In my last post, Hexagons, I talked a bit about how cool hexagons are, and gave one method of creating a hex grid. I also used this image as a header:

This was a bit of a tease, as I didn’t show how to create such an image. But I promised I’d come back around and give some code for it, so here we go.

### First, some refactoring

As I’m sure most of you guessed, this image uses Perlin noise, but you could use any other function to get different textures. Check out my articles on flow fields (parts one and two) for more ideas along these lines. I’ll also be using the same Perlin noise library mentioned in the second of those articles.

I’m going to take the basic code from the tiled hexagons in the last article and change it up a bit. Mainly all I’m doing here is removing the translation code and calculating each x, y drawing point directly. Here’s what that looks like:

```
const canvas = document.getElementById("canvas");
const context = canvas.getContext("2d");
context.lineWidth = 0.5;
function hexagon(x, y, r) {
let angle = 0;
for(let i = 0; i < 6; i ++) {
context.lineTo(x + Math.cos(angle) * r, y + Math.sin(angle) * r);
angle += Math.PI / 3;
}
context.closePath();
}
const radius = 10;
const ydelta = Math.sin(Math.PI / 3) * radius;
let even = true;
for(let y = 0; y < 900; y += ydelta) {
let offset = 0;
let yy = y;
if(even) {
offset = radius * 1.5;
}
for(let x = 0; x < 900; x += radius * 3) {
context.beginPath();
hexagon(x + offset, y, radius);
context.stroke();
}
even = !even;
}
```

Here’s what that gives us. Notice that I made the radius much smaller and stroked it instead of filling it.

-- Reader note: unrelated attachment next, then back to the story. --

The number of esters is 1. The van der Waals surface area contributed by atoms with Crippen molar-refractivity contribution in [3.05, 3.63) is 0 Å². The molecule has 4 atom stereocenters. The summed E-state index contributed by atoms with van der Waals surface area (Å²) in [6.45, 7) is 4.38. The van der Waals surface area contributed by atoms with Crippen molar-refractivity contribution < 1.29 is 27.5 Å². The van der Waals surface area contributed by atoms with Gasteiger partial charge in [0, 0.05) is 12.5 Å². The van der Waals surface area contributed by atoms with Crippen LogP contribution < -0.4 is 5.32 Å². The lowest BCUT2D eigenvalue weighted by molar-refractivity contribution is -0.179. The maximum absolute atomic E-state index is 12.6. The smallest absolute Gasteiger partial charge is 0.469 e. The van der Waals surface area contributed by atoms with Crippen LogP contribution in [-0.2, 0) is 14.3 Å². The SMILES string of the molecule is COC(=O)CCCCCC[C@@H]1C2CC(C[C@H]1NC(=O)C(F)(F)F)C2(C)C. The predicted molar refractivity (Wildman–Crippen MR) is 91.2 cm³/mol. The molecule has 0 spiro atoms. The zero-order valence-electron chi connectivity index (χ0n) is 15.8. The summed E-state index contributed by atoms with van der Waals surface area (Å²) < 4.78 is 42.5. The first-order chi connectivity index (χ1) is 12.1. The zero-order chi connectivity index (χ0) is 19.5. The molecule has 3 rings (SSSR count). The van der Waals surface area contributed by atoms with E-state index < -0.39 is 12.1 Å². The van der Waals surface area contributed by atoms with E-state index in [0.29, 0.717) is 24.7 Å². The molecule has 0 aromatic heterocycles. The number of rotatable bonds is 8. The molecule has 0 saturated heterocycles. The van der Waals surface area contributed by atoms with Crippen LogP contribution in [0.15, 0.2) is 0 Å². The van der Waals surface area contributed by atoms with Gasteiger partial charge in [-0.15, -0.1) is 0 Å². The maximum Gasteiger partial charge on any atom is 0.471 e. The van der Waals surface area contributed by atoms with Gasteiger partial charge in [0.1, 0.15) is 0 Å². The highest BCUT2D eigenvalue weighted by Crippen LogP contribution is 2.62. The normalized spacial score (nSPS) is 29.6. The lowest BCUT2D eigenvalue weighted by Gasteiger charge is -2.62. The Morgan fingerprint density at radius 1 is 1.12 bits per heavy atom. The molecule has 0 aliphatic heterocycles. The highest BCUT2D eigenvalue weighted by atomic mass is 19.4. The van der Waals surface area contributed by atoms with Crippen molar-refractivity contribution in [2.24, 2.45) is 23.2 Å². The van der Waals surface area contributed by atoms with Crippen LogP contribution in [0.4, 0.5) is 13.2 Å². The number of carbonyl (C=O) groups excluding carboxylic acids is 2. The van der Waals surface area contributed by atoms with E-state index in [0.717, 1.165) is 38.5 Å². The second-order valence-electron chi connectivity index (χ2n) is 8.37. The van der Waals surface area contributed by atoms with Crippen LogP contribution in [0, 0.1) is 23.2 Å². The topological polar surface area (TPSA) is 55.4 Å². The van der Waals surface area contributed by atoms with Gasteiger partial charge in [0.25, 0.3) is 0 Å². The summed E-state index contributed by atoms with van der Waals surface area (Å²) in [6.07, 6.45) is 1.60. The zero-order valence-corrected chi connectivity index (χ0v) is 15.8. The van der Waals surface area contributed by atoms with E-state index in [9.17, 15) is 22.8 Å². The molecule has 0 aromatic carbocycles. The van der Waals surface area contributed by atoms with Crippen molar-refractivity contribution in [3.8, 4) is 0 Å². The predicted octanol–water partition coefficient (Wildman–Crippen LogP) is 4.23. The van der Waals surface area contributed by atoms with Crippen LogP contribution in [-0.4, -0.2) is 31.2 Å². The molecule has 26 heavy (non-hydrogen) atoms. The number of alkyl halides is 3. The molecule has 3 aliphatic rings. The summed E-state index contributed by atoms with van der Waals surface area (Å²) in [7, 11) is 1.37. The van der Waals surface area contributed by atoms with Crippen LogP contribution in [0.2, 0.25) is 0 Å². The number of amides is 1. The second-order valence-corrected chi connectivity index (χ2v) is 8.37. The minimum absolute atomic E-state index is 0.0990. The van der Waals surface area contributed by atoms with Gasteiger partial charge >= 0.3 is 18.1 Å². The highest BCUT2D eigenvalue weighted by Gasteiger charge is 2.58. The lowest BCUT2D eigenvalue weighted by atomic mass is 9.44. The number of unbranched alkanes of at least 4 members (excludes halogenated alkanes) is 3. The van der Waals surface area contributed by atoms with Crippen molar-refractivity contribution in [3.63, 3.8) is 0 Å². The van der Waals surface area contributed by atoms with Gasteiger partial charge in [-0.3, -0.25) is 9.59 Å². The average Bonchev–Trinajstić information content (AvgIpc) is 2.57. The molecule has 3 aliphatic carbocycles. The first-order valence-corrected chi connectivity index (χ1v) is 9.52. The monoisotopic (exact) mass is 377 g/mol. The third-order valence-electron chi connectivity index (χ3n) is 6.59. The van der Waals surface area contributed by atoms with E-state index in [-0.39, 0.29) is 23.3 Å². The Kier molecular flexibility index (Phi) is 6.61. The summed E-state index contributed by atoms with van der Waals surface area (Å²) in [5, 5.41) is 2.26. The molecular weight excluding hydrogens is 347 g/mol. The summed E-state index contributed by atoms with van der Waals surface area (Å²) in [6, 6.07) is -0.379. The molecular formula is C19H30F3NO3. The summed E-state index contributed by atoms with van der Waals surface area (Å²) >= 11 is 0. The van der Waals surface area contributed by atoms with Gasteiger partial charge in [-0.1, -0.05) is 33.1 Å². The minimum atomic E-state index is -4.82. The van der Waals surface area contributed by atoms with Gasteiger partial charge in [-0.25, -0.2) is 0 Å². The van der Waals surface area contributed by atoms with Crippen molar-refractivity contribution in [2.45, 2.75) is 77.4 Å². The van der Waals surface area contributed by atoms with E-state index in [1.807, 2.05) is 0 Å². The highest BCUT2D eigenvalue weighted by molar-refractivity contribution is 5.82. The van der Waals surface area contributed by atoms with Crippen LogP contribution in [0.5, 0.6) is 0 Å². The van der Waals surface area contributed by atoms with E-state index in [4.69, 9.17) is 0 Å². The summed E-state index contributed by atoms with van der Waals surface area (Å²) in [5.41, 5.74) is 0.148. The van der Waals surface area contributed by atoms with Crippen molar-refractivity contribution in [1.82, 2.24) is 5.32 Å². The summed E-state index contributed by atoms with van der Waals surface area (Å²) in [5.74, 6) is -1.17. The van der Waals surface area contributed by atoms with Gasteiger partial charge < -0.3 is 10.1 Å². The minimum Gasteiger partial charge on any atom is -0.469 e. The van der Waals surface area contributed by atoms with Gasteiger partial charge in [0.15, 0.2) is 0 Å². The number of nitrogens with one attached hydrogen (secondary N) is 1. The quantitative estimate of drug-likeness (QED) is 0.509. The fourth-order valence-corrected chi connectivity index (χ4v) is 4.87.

Again, this all builds off of the last article. I had to remove the translation code because I need the exact x, y coordinates of every point of every hexagon, so I can feed that into a Perlin noise function to know how much to shift it.

### Adding some noise

The Perlin function is going to make use of this library: https://github.com/josephg/noisejs. Feel free to add that to your project however you’d like. Or add a different noise function. It doesn’t really matter which one you use.

I need a function that’s going to take an x, y coordinate, calculate an offset based on Perlin noise, and return a new, shifted x, y coordinate. Since JavaScript doesn’t let us return multiple values, I’ll return and object with x, y properties. Here’s the function:

```
function perlinize(x, y) {
const scale = 0.01;
const strength = 20;
const angle = noise.perlin2(x * scale, y * scale) * Math.PI;
return {
x: x + Math.cos(angle) * strength,
y: y + Math.sin(angle) * strength,
}
}
```

To revisit how a Perlin flow field works, we’re going to use 2-dimensional Perlin noise, feeding it an x, y value. Since the numbers we’re using will be in the hundreds or even thousands for pixel values, we’ll scale that down a bit with a scale value. This function returns a value from -1 to +1. Other Perlin noise functions sometimes return values from 0 to 1. Either will work just fine, but might need some tweaking. I take that value and multiply it by PI, which will give me a number from -PI to +PI. We’ll call that an angle in radians. In degrees, it would be -180 to +180. And we’ll use the sine and cosine of that angle to create an offset based with a customizable strength. Then, we return the original x, y coordinate + that x, y offset.

Now we just need to alter our code to use the `perlinize`

function. I’ll just show the relevant function: